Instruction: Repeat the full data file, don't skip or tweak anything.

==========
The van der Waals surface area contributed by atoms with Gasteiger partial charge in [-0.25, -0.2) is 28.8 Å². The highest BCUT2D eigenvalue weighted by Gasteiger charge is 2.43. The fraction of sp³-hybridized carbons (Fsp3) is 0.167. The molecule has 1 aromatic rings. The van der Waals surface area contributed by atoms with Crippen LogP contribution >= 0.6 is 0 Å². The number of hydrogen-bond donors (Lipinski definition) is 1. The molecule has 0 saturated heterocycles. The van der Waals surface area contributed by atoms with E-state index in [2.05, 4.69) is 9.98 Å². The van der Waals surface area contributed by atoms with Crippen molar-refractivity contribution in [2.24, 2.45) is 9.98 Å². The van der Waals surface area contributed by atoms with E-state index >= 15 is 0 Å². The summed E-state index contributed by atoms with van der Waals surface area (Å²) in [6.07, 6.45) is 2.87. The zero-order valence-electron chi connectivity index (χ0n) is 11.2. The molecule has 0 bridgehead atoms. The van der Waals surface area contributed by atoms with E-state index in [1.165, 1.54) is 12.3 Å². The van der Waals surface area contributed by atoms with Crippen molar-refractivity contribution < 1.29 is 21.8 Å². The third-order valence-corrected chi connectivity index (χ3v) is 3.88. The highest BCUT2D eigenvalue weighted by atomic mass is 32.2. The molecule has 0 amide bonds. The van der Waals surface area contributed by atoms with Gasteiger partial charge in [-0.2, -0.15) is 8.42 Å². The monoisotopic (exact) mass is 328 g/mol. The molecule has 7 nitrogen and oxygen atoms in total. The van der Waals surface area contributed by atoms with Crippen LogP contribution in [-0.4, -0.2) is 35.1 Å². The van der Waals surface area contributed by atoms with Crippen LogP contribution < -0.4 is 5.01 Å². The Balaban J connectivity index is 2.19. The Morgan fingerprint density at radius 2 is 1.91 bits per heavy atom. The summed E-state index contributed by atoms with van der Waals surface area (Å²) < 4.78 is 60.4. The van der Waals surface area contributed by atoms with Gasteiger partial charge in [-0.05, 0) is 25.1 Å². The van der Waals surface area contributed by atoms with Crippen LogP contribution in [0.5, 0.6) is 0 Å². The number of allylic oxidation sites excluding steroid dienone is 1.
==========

The van der Waals surface area contributed by atoms with Gasteiger partial charge in [-0.25, -0.2) is 28.8 Å². The highest BCUT2D eigenvalue weighted by Gasteiger charge is 2.43. The fraction of sp³-hybridized carbons (Fsp3) is 0.167. The molecule has 1 aromatic rings. The van der Waals surface area contributed by atoms with Crippen LogP contribution >= 0.6 is 0 Å². The number of hydrogen-bond donors (Lipinski definition) is 1. The molecule has 0 saturated heterocycles. The van der Waals surface area contributed by atoms with E-state index in [2.05, 4.69) is 9.98 Å². The van der Waals surface area contributed by atoms with Crippen molar-refractivity contribution in [2.24, 2.45) is 9.98 Å². The van der Waals surface area contributed by atoms with E-state index >= 15 is 0 Å². The summed E-state index contributed by atoms with van der Waals surface area (Å²) in [6.07, 6.45) is 2.87. The zero-order valence-electron chi connectivity index (χ0n) is 11.2. The molecule has 0 bridgehead atoms. The van der Waals surface area contributed by atoms with E-state index in [1.165, 1.54) is 12.3 Å². The van der Waals surface area contributed by atoms with Crippen molar-refractivity contribution < 1.29 is 21.8 Å². The third-order valence-corrected chi connectivity index (χ3v) is 3.88. The highest BCUT2D eigenvalue weighted by atomic mass is 32.2. The molecule has 0 amide bonds. The van der Waals surface area contributed by atoms with Gasteiger partial charge in [-0.2, -0.15) is 8.42 Å². The monoisotopic (exact) mass is 328 g/mol. The molecule has 7 nitrogen and oxygen atoms in total. The van der Waals surface area contributed by atoms with Crippen LogP contribution in [-0.4, -0.2) is 35.1 Å². The van der Waals surface area contributed by atoms with Crippen LogP contribution < -0.4 is 5.01 Å². The Balaban J connectivity index is 2.19. The Morgan fingerprint density at radius 2 is 1.91 bits per heavy atom. The summed E-state index contributed by atoms with van der Waals surface area (Å²) < 4.78 is 60.4. The van der Waals surface area contributed by atoms with Gasteiger partial charge in [-0.05, 0) is 25.1 Å². The van der Waals surface area contributed by atoms with Crippen LogP contribution in [0.5, 0.6) is 0 Å². The number of allylic oxidation sites excluding steroid dienone is 1.